Jamaican-born WWII Veteran, Cricket Legend, Businessman, and Author Celebrates 100th Birthday

Ralph Alfrado Ottey was born in 1924 in Little London, Westmoreland, Jamaica. He left the island in 1944 and traveled to the United Kingdom after the UK sent out a call to help the nation fight in the Second World War.

Ottey in Jamaica

Ralph Ottey was raised in Jamaica by his grandparents, and he had planned with his family’s approval to become a teacher. At 16 he left school but since he was too young to attend teaching college, he worked for his uncle between 1940 and 1942. He held various jobs before going to a recruitment event for the Royal Air Force (RAF) in 1943.

Experience of World War II

Ottey enlisted in the military to become a wireless operator and air gunner. He was sent to Virginia in the United States for training and faced racial discrimination and segregation for the first time. After training, he traveled in a convoy from New York to Liverpool and then entered 13 weeks of basic training at Filey, an RAF camp. He was told the service didn’t need wireless operators or air gunners, so he was assigned to be a motor transport driver. He served as chauffeur to the senior armaments officer of the 617 Squadron, which became known as “The Dambusters” because of its work in Operation Chastise against German dams in WWII. He was preparing to ship to Okinawa, but the war ended before he was sent there.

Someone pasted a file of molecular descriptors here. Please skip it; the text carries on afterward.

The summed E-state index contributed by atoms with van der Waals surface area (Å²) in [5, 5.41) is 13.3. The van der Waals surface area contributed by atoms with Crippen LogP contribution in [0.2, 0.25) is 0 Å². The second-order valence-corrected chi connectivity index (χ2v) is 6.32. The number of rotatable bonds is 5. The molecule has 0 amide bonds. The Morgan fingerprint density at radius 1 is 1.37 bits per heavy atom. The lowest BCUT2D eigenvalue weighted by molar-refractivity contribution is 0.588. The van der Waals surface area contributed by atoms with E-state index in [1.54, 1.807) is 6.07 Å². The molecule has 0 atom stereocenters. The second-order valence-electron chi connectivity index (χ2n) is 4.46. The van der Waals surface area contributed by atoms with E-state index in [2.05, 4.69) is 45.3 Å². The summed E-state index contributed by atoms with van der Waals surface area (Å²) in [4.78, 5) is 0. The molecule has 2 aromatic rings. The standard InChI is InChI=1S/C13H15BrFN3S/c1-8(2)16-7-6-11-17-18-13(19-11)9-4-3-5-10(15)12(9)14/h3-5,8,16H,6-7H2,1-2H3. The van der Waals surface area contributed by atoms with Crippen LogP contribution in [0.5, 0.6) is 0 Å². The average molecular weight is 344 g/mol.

After the war

Ottey received a scholarship to study accounting and bookkeeping with RAF support and upon earning his diploma returned to Jamaica, but nor before meeting his future wife, Mavis Reece in Boston, a market town and inland port in Lincolnshire, England. Ottey went back to England in 1948 and settled in Boston with his wife. He worked at the wholesale grocery firm, G. Beaulah Ltd. In Pump Square and during his time there, he rose through the ranks to retire in 1989 as the general manager of Amalgamated Foods. After retiring, he served as the membership officer of the Boston Chamber of Commerce for 20 years.

Made his mark as a cricketeer

Ralph Ottey also made his mark on Boston as a talented fast bowler in cricket. He was extolled in a 1949 newspaper article, which stated it was past time that readers were made aware of Ottey, “a 25-years-old ex-airman from Jamaica.” The article described how Ottey took eight wickets in 11 runs as a member of the Carlton Cricket Club in a match against the police, noting that in obtaining a hat-trick in his first over, “his analysis was the almost unbelievable one of seven wickets for one run!”

Documents the history and changes of Boston

Ottey is also an accomplished author, writing a series of books that document his life experiences –  “A Jamaican in Lincolnshire: From the Wartime RAF to a Life in Boston” – and the changes occurring in Boston over time. Two books, “Memories of Boston Market Place 1949-2009” and “Memories of Bargate in Boston,” helped to raise funds for community projects, including the preservation of the “Boston Stump,” as the Anglican St Botolph’s Church, has been known since its construction was completed in 1520. At over 266 feet tall, its tower is one of the highest in England and a landmark to area fishermen. Speaking of the project, Ottey said he would do anything he could to ensure “that the Stump goes on forever and ever.”

Birthday celebration

Ottey’s family and friends met at the Boston & County Club to celebrate his 100th birthday. Lesley Morrison, his daughter, described her father as a “unique and outstanding man,” noting that his party displayed “palpable” love from those who knew him. He had a cake inspired by cricket, and although he never attained a century during his career as a cricketeer, his skill meant he was often cited as a top scorer and instrumental in his team’s wins. Ottey received a congratulatory letter from Arsenal FC, which he supports, in which the Gunners manager Mikel Arteta wished him “all the best” on his 100th birthday from everyone at Arsenal.

Photo – Royal Air Force